Collaboration with other supervisors
The Health and Youth Care Inspectorate supervises organisations that provide care at home. This concerns the care enabled by the Healthcare Insurance Act (Zvw), the Long-term Care Act (Wlz) and the Youth Act (Jeugdwet). In addition to receiving care, citizens sometimes also receive support. Local authorities are responsible for providing this support.
This includes, for example, counselling, daytime activities, household help and assisted living. This is covered by the Social Support Act (Wmo). Local authorities supervise this support themselves. Integrated care often involves a combination of care and support. Therefore, wherever possible, the Inspectorate collaborates with the Wmo-supervisor.
Types of collaboration
For area-based supervision, the Inspectorate aims for active collaboration with the Wmo supervisor from the area. This means, for example, that the Inspectorate first asks the Wmo supervisor what is happening in the region. And whether the Wmo-supervisor has recently visited or will soon be visiting certain providers of Wmo-support.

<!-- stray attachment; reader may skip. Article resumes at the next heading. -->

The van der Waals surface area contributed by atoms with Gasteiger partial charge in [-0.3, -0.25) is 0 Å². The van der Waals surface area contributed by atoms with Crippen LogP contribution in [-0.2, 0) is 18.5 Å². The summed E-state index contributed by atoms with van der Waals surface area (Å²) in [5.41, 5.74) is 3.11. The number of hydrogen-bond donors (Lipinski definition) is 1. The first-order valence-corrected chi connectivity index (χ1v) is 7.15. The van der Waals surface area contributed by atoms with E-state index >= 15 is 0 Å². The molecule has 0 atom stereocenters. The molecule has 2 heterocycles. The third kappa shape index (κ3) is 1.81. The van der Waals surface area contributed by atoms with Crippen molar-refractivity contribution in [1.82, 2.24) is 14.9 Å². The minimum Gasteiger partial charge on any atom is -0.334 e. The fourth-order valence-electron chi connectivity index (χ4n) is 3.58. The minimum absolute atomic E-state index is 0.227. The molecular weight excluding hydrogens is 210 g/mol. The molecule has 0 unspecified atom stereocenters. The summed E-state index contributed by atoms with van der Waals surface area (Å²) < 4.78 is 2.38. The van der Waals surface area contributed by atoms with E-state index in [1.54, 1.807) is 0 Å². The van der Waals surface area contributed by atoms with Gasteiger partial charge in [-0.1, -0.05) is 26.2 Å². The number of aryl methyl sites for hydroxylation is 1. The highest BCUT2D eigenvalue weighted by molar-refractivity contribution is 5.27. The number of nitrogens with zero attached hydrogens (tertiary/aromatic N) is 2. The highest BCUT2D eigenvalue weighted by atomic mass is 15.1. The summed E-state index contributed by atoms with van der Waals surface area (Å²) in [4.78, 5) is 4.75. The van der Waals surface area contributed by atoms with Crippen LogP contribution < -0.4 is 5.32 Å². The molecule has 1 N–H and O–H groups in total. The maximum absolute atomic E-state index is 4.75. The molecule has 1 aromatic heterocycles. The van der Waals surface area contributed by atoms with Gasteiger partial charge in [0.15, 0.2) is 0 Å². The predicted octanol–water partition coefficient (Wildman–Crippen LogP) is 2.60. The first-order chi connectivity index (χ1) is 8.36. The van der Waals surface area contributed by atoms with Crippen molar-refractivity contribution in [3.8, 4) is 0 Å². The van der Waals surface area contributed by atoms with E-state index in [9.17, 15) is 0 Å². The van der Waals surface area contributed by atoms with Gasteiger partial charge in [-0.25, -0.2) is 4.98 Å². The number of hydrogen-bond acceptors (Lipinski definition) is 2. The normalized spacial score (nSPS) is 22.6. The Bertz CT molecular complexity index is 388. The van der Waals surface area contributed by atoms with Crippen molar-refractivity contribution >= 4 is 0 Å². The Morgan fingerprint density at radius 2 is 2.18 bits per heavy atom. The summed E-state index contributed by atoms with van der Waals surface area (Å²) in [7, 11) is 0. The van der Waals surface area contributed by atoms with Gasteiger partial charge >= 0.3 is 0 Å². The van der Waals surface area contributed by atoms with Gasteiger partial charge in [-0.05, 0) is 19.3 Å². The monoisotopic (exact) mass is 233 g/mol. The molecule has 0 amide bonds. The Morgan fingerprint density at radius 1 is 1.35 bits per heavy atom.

Visiting providers of Wmo-support will be done in collaboration with the Wmo-supervisor to ensure exchange of expertise. Sometimes the Inspectorate finds that a care provider or organisation in a clients’ network is not functioning properly. If this is the case for a provider of Wmo support, the Inspectorate will also contact the Wmo-supervisor.
Read more about the collaboration between government inspectorates, municipalities and Wmo-supervisors. You will find an appointment box, plan of action and information about the Inspectorate service point.
In addition, the Health and Youth Care Inspectorate is participating in a collaboration with three government inspectorates in the social domain. These are the Inspectorate of Justice and Security, the Dutch Inspectorate of Education and the Inspectorate of Social Affairs and Employment. Together they form the Joint Inspectorates for Social Support.
Within this supervision, the Inspectorates assess whether the system is functioning as intended. Do vulnerable citizens receive the necessary care and support? Is the care and support appropriate? Is it also effective and consistent, where necessary?